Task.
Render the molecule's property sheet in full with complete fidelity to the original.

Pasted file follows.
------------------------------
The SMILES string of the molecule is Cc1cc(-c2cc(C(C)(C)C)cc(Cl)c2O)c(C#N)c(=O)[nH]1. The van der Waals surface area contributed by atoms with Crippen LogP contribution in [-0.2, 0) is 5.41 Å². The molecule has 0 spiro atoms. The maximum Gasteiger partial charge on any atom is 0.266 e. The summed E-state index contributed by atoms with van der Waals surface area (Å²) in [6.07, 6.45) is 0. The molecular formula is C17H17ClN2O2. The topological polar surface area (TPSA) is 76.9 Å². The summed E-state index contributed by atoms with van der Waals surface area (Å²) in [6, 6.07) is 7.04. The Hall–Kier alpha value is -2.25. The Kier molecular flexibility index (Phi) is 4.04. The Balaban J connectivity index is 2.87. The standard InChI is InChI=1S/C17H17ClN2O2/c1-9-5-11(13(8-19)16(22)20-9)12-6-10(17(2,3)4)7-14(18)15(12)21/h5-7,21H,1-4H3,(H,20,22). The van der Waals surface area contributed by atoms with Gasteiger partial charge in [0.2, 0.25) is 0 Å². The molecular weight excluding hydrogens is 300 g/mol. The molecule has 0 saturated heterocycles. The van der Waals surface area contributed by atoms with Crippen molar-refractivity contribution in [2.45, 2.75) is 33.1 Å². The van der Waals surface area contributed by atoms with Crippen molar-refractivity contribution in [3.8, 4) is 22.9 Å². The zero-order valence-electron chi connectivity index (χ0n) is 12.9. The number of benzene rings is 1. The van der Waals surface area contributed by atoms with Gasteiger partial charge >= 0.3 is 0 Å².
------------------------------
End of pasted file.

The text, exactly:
The SMILES string of the molecule is Cc1cc(-c2cc(C(C)(C)C)cc(Cl)c2O)c(C#N)c(=O)[nH]1. The van der Waals surface area contributed by atoms with Crippen LogP contribution in [-0.2, 0) is 5.41 Å². The molecule has 0 spiro atoms. The maximum Gasteiger partial charge on any atom is 0.266 e. The summed E-state index contributed by atoms with van der Waals surface area (Å²) in [6.07, 6.45) is 0. The molecular formula is C17H17ClN2O2. The topological polar surface area (TPSA) is 76.9 Å². The summed E-state index contributed by atoms with van der Waals surface area (Å²) in [6, 6.07) is 7.04. The Hall–Kier alpha value is -2.25. The Kier molecular flexibility index (Phi) is 4.04. The Balaban J connectivity index is 2.87. The standard InChI is InChI=1S/C17H17ClN2O2/c1-9-5-11(13(8-19)16(22)20-9)12-6-10(17(2,3)4)7-14(18)15(12)21/h5-7,21H,1-4H3,(H,20,22). The van der Waals surface area contributed by atoms with Gasteiger partial charge in [0.2, 0.25) is 0 Å². The molecular weight excluding hydrogens is 300 g/mol. The molecule has 0 saturated heterocycles. The van der Waals surface area contributed by atoms with Crippen molar-refractivity contribution in [2.45, 2.75) is 33.1 Å². The van der Waals surface area contributed by atoms with Crippen molar-refractivity contribution in [3.8, 4) is 22.9 Å². The zero-order valence-electron chi connectivity index (χ0n) is 12.9. The number of benzene rings is 1. The van der Waals surface area contributed by atoms with Gasteiger partial charge >= 0.3 is 0 Å².